How losing weight is like saving for retirement | Inquirer Business
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How losing weight is like saving for retirement

After almost a year of counting calories, I finally lost all the weight I gained since I got married. I can’t help but reflect on the similarities of my weight loss journey and the process of saving for retirement.

1. Having a big paycheck is not enough. To lose weight, you can either exercise, go on a diet or do both. And while it is true that exercising alone can help you lose weight, you won’t lose anything if you end up eating more than what you burned during your exercise sessions.


Prior to going on a diet, I only focused on exercising. While it kept me from being overweight, I still had difficulty reaching my target weight.

When it comes to retirement, having a big paycheck is like exercising. Although a big paycheck allows you to spend more, you won’t have anything left for retirement if you spend everything you earn. In fact, you can even be worse off if you upgrade your lifestyle faster than the size of your paycheck.


2. Sometimes, it is easier to spend less than to earn more. The reason why exercising alone didn’t work for me was because I was totally against the idea of exercising more. This is because I already worked out four times a week, including Sundays where I run a total of 16 to 17 kilometers to burn an extra 1,000 calories!

So rather than exercise more, I had to eat less to reach my target weight.

If you already have a 72-hour work week, it is much easier to cut back on expenses than to work more to increase your retirement savings. In fact, working too hard can also have negative repercussions, specifically on your health.

3. You need less to save for a comfortable retirement—if you start early. It took me a while to go on a diet because I thought I had to significantly cut back on food. I changed my diet plan and reduced my target weight loss to half a pound a week. This allowed me to still consume 1,500 calories (which is 300 more calories a day) and reach my target weight eventually.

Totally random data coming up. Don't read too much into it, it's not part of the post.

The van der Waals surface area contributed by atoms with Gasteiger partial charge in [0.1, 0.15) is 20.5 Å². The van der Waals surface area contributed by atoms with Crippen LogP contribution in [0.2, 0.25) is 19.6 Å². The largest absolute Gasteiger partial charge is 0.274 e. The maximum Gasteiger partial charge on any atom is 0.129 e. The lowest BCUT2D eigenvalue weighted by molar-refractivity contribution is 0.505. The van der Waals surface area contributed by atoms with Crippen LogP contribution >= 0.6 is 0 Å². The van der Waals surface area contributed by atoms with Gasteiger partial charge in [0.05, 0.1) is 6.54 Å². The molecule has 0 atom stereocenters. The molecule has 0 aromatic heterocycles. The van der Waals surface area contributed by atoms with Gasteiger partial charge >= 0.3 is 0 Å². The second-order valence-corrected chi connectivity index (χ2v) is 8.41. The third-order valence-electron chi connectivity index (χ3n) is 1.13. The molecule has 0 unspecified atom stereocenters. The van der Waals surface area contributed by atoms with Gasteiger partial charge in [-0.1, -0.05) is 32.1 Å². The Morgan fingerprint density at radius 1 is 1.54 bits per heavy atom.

Likewise, in savings, start early so it will be an easy walk towards your financial goal. For example, if you start saving and investing P2,000 a month at age 25, you will already have close to P6.5 million by the time you reach age 65 based on a compounded annual return of 8 percent. This is 575 percent more than the P960,000 that you will set aside over a 40-year period.

If, on the other hand, you start saving and investing at age 45, even if you set aside P4,000 a month (which is also equivalent to P960,000 in 20 years), you will only have P2.3 million by age 65.

4. Track your expenses. One of the reasons why my diet worked was because I downloaded an app which allowed me to track my calorie consumption. This helped me stay disciplined in watching what I ate. When I already reached the upper limit of my 1,500-calorie a day allowance, I skipped dessert and snacks or just ate something light for dinner. After a while, tracking what I ate also helped me make smart food choices.


Like counting calories, tracking expenses should also help you stick to your savings and investment plan. Luckily, there are now a lot of free apps available to help you track your expenses. In fact, if you consistently spend everything you earn, tracking your expenses will help you identify areas where you can cut back without feeling deprived. Stick to a habit of living frugally. Say, skipping your handcrafted coffee in favor of much cheaper options?

Tracking your expenses should also help you resist the temptation to buy unnecessary items, like another white shirt that you don’t really need just because it was selling at 50-percent off.

5. Stay disciplined. When I reached my target weight earlier this year, I decided to stop counting calories. However, one of my friends who also counts calories discouraged me against it. He said that I still needed to keep track of what I ate to ensure that the weight stays off.

When saving for retirement, it is equally easy to backslide and undo all the progress you have achieved if you lose the discipline of spending below your means and consistently setting aside a portion of what you earn for investments. In fact, you should strive to keep your lifestyle constant and set aside more for investments every time you get a pay increase so that you can grow your retirement savings faster. After all, realizing that you can retire early is much better than realizing that you need to retire later.

I hope my reflections on the similarity of weight loss and saving for retirement will help you reach your retirement goals. If I was able to reach my target weight (which I initially thought was impossible), I’m sure that you can also reach your retirement goals if you stick to the discipline of spending below your means and setting aside a portion of what you earn for investments.

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